• The first Cameroonian to become a Bahá’í in British Cameroon is a youth, Jacob Tabot Awo.
  • The first Cameroonian adult to become a Bahá’í is Enoch Ngompek of the Bassa tribe.
  • The first Cameroonian woman to become a Bahá’í is Esther Obeu, the wife of David Tanyi.
Victoria (Limbé); British Cameroons Enoch Olinga; Knight of Baha’u’llah; Jacob Tabot Awo; Enoch Ngompek; Esther Obeu
1954 José Mingorance Fernandez and his wife, Carmen Tost, a Spanish couple, accept the Bahá’í Faith, the first to enrol in Andorra. Andorra José Mingorance Fernandez; Carmen Tost
1955 Twenty–two African Bahá’ís are expelled from the Belgian Congo. Belgian Congo religious persecution
1955 Ridván The first native Mozambican Bahá’í, Festas Chambeni, takes the Bahá’í Faith to Angola. [BW13:290] Angola Festas Chambeni
1960 Bahá’ís in Angola are detained and questioned by officials.
  • Joaquim Sampaio is carried off in the middle of the night and is never seen again. It is presumed that he was executed or died in a prison camp.
  • One family is forced to leave the country.
Angola religious persecution; Joaquim Sampaio
1963 In Angola, Antonio Francesco Ebo and seven other Bahá’ís are arrested and imprisoned in a penal colony off the coast of southern Angola.
  • They remain in confinement for eight years.
Angola Antonio Francesco Ebo; religious persecution
1971 Ridván The National Spiritual Assembly of Congo and Gabon is formed with its seat in Brazzaville, the Congo. [BW15:206]
  • For picture see BW15:148.
Congo NSA
1978 Feb The government of the Congo bans the majority of smaller religious groups, including the Bahá’í Faith. [BW17:141]
  • The national hazíratu’l-quds is confiscated and the assemblies dissolved.
Congo religious persecution; haziratu’l-quds
1988 28 Dec Sean Hinton, a British Bahá’í youth of 22 years, arrives in Ulaan Baator, Mongolia, as an official research scholar in ethnomusicology from the University of Cambridge, the first Bahá’í to reside in Mongolia. [VV101]
  • Seven months later he is named a Knight of Bahá’u’lláh by the Universal House of Justice.
  • See VV101 for a picture.
Ulaan Baator; Mongolia Sean Hinton
1989 Jul Sean Hinton, the first Bahá’í to reside in Mongolia, is named a Knight of Bahá’u’lláh by the Universal House of Justice. Mongolia Sean Hinton; Knight of Baha’u’llah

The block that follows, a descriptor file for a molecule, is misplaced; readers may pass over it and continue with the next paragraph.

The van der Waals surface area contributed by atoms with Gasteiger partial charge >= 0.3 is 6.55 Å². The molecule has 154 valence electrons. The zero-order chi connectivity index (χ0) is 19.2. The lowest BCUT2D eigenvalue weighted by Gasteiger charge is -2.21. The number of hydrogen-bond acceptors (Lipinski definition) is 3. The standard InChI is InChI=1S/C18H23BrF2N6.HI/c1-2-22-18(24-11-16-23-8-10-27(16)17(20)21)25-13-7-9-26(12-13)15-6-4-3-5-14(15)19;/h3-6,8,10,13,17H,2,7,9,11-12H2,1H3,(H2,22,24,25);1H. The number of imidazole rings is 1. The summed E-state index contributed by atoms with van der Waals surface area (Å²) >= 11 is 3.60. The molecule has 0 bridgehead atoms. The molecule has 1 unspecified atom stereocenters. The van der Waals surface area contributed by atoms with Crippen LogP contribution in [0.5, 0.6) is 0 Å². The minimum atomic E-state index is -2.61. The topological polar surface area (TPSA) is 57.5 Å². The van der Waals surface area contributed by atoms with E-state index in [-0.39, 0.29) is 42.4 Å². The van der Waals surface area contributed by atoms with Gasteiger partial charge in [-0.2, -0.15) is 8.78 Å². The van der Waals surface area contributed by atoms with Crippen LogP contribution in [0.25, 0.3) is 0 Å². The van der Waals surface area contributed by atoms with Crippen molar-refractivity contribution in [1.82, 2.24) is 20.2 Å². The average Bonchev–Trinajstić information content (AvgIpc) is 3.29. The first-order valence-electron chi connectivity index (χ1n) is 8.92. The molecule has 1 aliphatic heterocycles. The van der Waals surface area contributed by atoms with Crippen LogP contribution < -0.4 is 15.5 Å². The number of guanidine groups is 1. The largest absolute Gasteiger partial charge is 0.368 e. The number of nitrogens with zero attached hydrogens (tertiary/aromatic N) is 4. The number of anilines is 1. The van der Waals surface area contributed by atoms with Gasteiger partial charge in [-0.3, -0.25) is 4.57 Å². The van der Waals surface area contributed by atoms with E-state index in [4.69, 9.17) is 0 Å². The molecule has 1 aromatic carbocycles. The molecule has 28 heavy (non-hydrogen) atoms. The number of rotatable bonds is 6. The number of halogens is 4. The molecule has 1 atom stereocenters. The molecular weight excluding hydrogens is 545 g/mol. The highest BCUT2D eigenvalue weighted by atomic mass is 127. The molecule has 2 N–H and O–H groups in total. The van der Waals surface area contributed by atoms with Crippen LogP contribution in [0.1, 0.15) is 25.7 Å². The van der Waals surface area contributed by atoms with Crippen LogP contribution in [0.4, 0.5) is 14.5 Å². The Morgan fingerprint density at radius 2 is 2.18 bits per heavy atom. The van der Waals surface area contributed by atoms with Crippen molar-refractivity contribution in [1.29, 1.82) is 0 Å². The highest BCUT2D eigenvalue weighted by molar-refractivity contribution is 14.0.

1990 The Asian Buddhist Conference for Peace was held in Mongolia.
  • A representative of the International Bahá'í Community was the only non-Buddhist speaker invited to address a public meeting held in conjunction with the conference. [AWH88] [VV101]
Mongolia Asian Buddhist Conference for Peace; International Baha'i Community
1991 12 Nov The first Bahá'í meeting to be held in a public location in Mongolia takes place in the theatre of the former Lenin Museum. Mongolia Find ref
1992 Ridván The National Spiritual Assembly of the Congo Republic is reformed after 14 years suspension of the Bahá'í Faith. [CBN Jan92 p2, BINS270:5; BW92–3:119; VV121]
  • For picture see BINS275:7.
Congo NSA
1992 Ridván The re-formation of the National Assembly of Angola. [CBN Jan92 p2, BINS270:4; BW92–3:119, VV120-1] Angola NSA
1992 Ridván The first local spiritual assembly in Mongolia is formed in Ulaan Baatar. [BINS269:4]
  • The local assembly was understood to have been formed in the spring of 1991 but this was found to have been a mistake.
Ulaan Baatar; Mongolia
1993 24 – 26 Dec The first summer school of Angola is held in Luanda, attended by more than 20 Bahá'ís. [BINS309:1] Luanda; Angola Summer School in Angola
1994 Jan The first winter school of Mongolia is held in Songino, near Ulaan Baatar. [BINS310:6] Songino; Mongolia
1994 Ridván The National Spiritual Assembly of Mongolia is formed with its seat in Ulaan Baatar. [BINS317:1–2; BW93–4:82; BW94–5:25, 31–2] Ulaan Baatar; Mongolia
1994 Jun The first National Youth School of Mongolia is held in Darkhan, attended by 34 youth. [BINS321:4] Darkhan; Mongolia
1996 30 May - 14 Jun The Bahá'í International Community and 150 Bahá'ís from many countries participate in the Second United Nations Conference on Human Settlements (Habitat II) and the parallel Non-Governmental Organization Forum in Istanbul. [BINS365:5] Constantinople; Istanbul; Turkey BIC; UN; NGO